French Orchestral Music
* Georges Bizet:
- Carmen Suite #1
- Patrie - Overture *
- Roma - Carnaval *
* Emmanuel Chabrier:
- Gwendoline - Overture
- Joyeuse Marche *
- Espana ^
* Gabriel Faure: Dolly, Op. 56 1
* Camille Saint-Saens: Le Rouet d'Omphale, Op. 31 *
Orchestre National de la Radiodiffusion Francaise/Thomas Beecham
*Royal Philharmonic Orchestra/Thomas Beecham
^London Philharmonic Orchestra/Thomas Beecham
EMI 379985-2 Stereo/Mono 77:35
Summary for the Busy Executive: Une classique.
No matter how much you may enjoy a nice glut on, say, hasenpfeffer in
sour cream with dumplings, you may not want to go for a dessert of Baked
Alaska, rather a nice lemon ice. For me it's the same after I've been
listening to a lot of Wagner and Mahler. Sometimes, you just need to
clear the ear's palate, so to speak, and for me, this kind of French
music admirably fills the bill.
Sir Thomas Beecham had a special fondness for nineteenth-century
French music. His Carmen for EMI with de los Angeles and Gedda remains,
I think, the standard recording of that opera. After World War II,
Beecham, enraged by the punishing British tax code (Americans have no
idea), pulled up his British stakes (although he continued to conduct
British orchestras) and moved for good to the south of France. This
brought him into closer contact with the great Orchestre National de la
Radiodiffusion Francaise. Most of the recordings here come from that
happy collaboration. Some of the tracks, like the 1940 Espana with the
London Philharmonic, are obviously in mono sound. The ONRF recordings
are split, with the Gwendoline Overture in mono and the rest in stereo,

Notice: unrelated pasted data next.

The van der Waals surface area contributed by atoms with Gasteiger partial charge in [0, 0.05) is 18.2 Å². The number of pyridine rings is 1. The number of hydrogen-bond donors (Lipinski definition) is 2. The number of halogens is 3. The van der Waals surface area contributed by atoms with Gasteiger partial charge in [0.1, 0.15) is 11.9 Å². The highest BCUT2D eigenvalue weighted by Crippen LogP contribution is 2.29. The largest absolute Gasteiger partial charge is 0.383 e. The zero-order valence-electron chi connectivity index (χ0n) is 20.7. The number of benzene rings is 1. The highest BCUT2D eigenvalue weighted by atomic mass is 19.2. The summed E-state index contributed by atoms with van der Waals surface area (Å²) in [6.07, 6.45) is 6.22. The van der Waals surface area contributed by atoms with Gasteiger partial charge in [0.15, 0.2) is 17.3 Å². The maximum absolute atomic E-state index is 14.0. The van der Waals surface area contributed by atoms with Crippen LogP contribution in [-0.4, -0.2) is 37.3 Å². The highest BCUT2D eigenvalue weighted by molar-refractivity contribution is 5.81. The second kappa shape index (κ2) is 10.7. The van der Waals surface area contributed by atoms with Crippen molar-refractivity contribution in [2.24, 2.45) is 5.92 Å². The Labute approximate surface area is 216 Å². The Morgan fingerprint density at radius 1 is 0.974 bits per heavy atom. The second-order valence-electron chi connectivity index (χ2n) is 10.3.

since the sessions occurred right on the cusp of the stereo era. Beecham's
own Royal Philharmonic recordings are all in mono, even at a relatively
late date, mainly because British EMI, strongly influenced by producer
Walter Legge, committed fully to stereo long after everybody else.
Apparently, Legge wanted to wait a few years to make sure the technology
wasn't a fad. Lest you think I merely want to bash Legge, I cheerfully
admit that though he misjudged stereo, he was dead on about quadraphonics.
Thank heavens Beecham's Carmen made it to stereo.
There's no such thing as a bad track on this disc. The brilliance and
drama of Beecham shine forth, from the barbaric strut of the toreadors
to the happy spring of the Joyeuse Marche. The Carmen Suite, predictably
wonderful, is matched by the whirl of Bizet's Roman carnival. Even
Patrie - the kind of piece French composers were practically compelled
to turn out on occasions like war commemorations and Bastille Day, Beecham
reveals as above the common run of such things, with its patriotic huzzahs
at the beginning and end and the remembrance of fallen heroes in the
middle. I've never been much of a fan of Saint-Saens' tone poem Le Rouet
d'Omphale (Omphale's spinning wheel), especially since I associate it
with the opening to the old radio serial "The Shadow," but Beecham's
performance stands out for its drama and sense of genuine fun.
Admired and honored by Ravel as an artistic model, Emmanuel Chabrier,
like just about every French composer of his generation, including
Debussy, succumbed to an infatuation with Wagner's operas. Fortunately,
he recovered. Nevertheless, on the evidence of the overture, his opera
Gwendoline bears the marks of the fever - the overheated emotion, the
Valhalla brass, the vertiginous ascents and plunges of the strings.
Beecham, however, turns it into one of the glories of French symphonic
music and makes you long to hear the complete opera. For many years,
I considered Paray and the Detroit on Mercury the ultimate on record.
It remains the best stereo version, I think, but Beecham - mono though
it may be - beats it hands down. The playing is stronger, the outlines
crisper, and the work has a greater sweep. This and the Carmen amount
to my two favorites on the program.
Beecham amounts to more than a grab-bag of epigrams and anecdotes. This
release allows you the opportunity of sampling him in some of his most
artistically congenial repertoire.
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